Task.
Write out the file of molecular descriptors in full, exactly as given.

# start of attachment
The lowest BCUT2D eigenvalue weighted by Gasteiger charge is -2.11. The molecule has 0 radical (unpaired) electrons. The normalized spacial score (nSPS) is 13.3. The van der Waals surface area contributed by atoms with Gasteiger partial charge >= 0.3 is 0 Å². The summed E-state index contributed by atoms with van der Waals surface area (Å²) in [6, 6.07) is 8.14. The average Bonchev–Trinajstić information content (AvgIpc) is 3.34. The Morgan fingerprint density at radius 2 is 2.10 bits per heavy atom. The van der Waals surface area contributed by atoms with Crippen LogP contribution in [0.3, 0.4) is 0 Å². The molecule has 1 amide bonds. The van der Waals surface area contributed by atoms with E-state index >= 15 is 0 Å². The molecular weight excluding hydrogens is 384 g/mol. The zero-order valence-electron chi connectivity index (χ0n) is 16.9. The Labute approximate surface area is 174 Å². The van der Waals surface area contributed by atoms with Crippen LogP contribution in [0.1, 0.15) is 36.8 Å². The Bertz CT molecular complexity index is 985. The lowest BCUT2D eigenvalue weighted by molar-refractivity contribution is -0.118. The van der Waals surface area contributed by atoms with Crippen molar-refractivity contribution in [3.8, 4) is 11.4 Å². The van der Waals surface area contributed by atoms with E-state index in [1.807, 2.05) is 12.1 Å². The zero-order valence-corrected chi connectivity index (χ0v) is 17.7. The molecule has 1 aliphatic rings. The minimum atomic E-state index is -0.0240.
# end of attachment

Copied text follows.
The lowest BCUT2D eigenvalue weighted by Gasteiger charge is -2.11. The molecule has 0 radical (unpaired) electrons. The normalized spacial score (nSPS) is 13.3. The van der Waals surface area contributed by atoms with Gasteiger partial charge >= 0.3 is 0 Å². The summed E-state index contributed by atoms with van der Waals surface area (Å²) in [6, 6.07) is 8.14. The average Bonchev–Trinajstić information content (AvgIpc) is 3.34. The Morgan fingerprint density at radius 2 is 2.10 bits per heavy atom. The van der Waals surface area contributed by atoms with Crippen LogP contribution in [0.3, 0.4) is 0 Å². The molecule has 1 amide bonds. The van der Waals surface area contributed by atoms with E-state index >= 15 is 0 Å². The molecular weight excluding hydrogens is 384 g/mol. The zero-order valence-electron chi connectivity index (χ0n) is 16.9. The Labute approximate surface area is 174 Å². The van der Waals surface area contributed by atoms with Crippen LogP contribution in [0.1, 0.15) is 36.8 Å². The Bertz CT molecular complexity index is 985. The lowest BCUT2D eigenvalue weighted by molar-refractivity contribution is -0.118. The van der Waals surface area contributed by atoms with Crippen molar-refractivity contribution in [3.8, 4) is 11.4 Å². The van der Waals surface area contributed by atoms with E-state index in [1.807, 2.05) is 12.1 Å². The zero-order valence-corrected chi connectivity index (χ0v) is 17.7. The molecule has 1 aliphatic rings. The minimum atomic E-state index is -0.0240.